And I’m not just talking about skill. We can be proud of how many friends we have (I’ve met people like that). We can be proud of how caring we are, or how helpful we can be, or we can berate ourselves for not being as sensitive or as loving as someone else. It’s the same thing. How trapped we become – because our focus is on the wrong thing.

So what should our focus be on? Desiderata goes on to say “Enjoy your achievements as well as your plans”. Well that’s one answer. Enjoying your achievements is pretty self evident, even though lots of people don’t. They’re too busy thinking about the next thing they have to do. But to enjoy your plans? What’s that all about?

You’ve probably heard the saying “enjoy the journey and not just the destination”. I’m guessing it’s something along those lines. I remember a proverb that stated “A wise decision is still wise even if fortune makes it of no effect. A foolish decision is still foolish, even if the outcome against all odds happens to be good”. In other words, the process is actually more important than the outcome.

Think about that. If you are caught up only with the outcome, then your happiness depends on its success or failure.  But if you allow the process to be satisfying as well, your own happiness and sense of worth is not tied to the more precarious and less controllable result. You are not measuring yourself by the outcome, but by the journey.

Now of course, if your journey was foolish or ill prepared, that’s a lesson for another time. But if you’ve done your best, or close to it, then a good outcome (though clearly desirable!) is not necessary to your own sense of self. And therefore others’ success or failure isn’t a measure  of who you are either.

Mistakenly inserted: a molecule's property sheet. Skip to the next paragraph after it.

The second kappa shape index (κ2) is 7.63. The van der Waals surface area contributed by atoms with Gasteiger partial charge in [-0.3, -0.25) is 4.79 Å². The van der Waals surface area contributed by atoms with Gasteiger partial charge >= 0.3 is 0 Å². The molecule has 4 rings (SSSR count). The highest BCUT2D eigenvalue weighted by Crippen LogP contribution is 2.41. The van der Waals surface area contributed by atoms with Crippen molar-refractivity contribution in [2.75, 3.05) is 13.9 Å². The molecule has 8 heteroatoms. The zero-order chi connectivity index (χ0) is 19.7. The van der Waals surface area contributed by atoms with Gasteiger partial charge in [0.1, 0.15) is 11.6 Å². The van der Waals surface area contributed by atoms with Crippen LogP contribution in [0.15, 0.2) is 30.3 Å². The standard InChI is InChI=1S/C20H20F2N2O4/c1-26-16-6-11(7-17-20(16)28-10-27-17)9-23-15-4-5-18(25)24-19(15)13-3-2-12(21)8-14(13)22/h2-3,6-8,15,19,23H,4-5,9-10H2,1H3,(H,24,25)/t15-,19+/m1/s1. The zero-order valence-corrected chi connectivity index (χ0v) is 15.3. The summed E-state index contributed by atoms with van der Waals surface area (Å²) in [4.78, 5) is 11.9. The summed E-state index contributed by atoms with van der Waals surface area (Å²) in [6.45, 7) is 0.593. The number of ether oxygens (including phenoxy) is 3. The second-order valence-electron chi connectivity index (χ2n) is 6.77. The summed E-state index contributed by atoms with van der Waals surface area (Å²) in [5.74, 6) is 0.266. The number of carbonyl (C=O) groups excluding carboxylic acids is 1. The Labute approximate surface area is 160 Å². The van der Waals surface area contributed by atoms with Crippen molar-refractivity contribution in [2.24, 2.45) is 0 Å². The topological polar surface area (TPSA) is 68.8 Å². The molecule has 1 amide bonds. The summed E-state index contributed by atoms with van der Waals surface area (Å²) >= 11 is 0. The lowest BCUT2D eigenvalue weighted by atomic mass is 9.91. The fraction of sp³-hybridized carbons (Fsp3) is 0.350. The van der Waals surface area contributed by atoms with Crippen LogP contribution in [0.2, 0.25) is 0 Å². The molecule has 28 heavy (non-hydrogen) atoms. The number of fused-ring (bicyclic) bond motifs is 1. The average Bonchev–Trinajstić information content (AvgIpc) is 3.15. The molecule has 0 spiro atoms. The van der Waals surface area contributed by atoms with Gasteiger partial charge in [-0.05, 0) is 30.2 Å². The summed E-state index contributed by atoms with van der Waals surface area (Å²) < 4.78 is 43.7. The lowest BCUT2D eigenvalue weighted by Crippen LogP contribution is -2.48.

These words are so easy to type, and another thing entirely to do. But that’s wisdom for you – it’s not easy, its just right.


Go placidly amid the noise and haste,
and remember what peace there may be in silence.
As far as possible without surrender
be on good terms with all persons.
Speak your truth quietly and clearly;
and listen to others,
even the dull and the ignorant;
they too have their story.

Avoid loud and aggressive persons,
they are vexations to the spirit.
If you compare yourself with others,
you may become vain and bitter;
for always there will be greater and lesser persons than yourself.
Enjoy your achievements as well as your plans.

Keep interested in your own career, however humble;
it is a real possession in the changing fortunes of time.
Exercise caution in your business affairs;
for the world is full of trickery.
But let this not blind you to what virtue there is;
many persons strive for high ideals;
and everywhere life is full of heroism.

Be yourself.
Especially, do not feign affection.
Neither be cynical about love;
for in the face of all aridity and disenchantment
it is as perennial as the grass.

Take kindly the counsel of the years,
gracefully surrendering the things of youth.
Nurture strength of spirit to shield you in sudden misfortune.